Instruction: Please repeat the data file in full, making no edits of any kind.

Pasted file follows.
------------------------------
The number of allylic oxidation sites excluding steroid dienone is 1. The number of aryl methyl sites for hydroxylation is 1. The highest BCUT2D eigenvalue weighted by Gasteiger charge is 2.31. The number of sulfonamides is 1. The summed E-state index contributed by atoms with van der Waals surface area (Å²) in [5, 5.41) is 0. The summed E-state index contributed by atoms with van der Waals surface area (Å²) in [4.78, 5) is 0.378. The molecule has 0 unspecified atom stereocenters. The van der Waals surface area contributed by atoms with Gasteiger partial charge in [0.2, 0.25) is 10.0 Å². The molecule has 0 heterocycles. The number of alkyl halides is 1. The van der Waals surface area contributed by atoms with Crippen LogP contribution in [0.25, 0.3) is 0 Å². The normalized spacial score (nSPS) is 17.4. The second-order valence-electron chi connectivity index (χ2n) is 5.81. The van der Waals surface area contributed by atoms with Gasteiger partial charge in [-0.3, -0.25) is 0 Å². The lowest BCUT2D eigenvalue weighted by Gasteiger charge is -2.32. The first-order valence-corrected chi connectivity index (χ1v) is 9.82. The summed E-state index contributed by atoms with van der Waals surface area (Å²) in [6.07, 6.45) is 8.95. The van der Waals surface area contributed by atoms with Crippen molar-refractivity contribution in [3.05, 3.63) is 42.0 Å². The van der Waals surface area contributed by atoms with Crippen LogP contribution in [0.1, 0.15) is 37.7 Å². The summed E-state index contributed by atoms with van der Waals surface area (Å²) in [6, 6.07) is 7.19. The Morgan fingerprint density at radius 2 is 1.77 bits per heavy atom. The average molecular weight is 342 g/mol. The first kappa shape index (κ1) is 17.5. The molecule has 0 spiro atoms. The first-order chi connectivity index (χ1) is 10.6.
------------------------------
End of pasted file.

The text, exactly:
The number of allylic oxidation sites excluding steroid dienone is 1. The number of aryl methyl sites for hydroxylation is 1. The highest BCUT2D eigenvalue weighted by Gasteiger charge is 2.31. The number of sulfonamides is 1. The summed E-state index contributed by atoms with van der Waals surface area (Å²) in [5, 5.41) is 0. The summed E-state index contributed by atoms with van der Waals surface area (Å²) in [4.78, 5) is 0.378. The molecule has 0 unspecified atom stereocenters. The van der Waals surface area contributed by atoms with Gasteiger partial charge in [0.2, 0.25) is 10.0 Å². The molecule has 0 heterocycles. The number of alkyl halides is 1. The van der Waals surface area contributed by atoms with Crippen LogP contribution in [0.25, 0.3) is 0 Å². The normalized spacial score (nSPS) is 17.4. The second-order valence-electron chi connectivity index (χ2n) is 5.81. The van der Waals surface area contributed by atoms with Gasteiger partial charge in [-0.3, -0.25) is 0 Å². The lowest BCUT2D eigenvalue weighted by Gasteiger charge is -2.32. The first-order valence-corrected chi connectivity index (χ1v) is 9.82. The summed E-state index contributed by atoms with van der Waals surface area (Å²) in [6.07, 6.45) is 8.95. The van der Waals surface area contributed by atoms with Crippen molar-refractivity contribution in [3.05, 3.63) is 42.0 Å². The van der Waals surface area contributed by atoms with Crippen LogP contribution in [0.1, 0.15) is 37.7 Å². The summed E-state index contributed by atoms with van der Waals surface area (Å²) in [6, 6.07) is 7.19. The Morgan fingerprint density at radius 2 is 1.77 bits per heavy atom. The average molecular weight is 342 g/mol. The first kappa shape index (κ1) is 17.5. The molecule has 0 spiro atoms. The first-order chi connectivity index (χ1) is 10.6.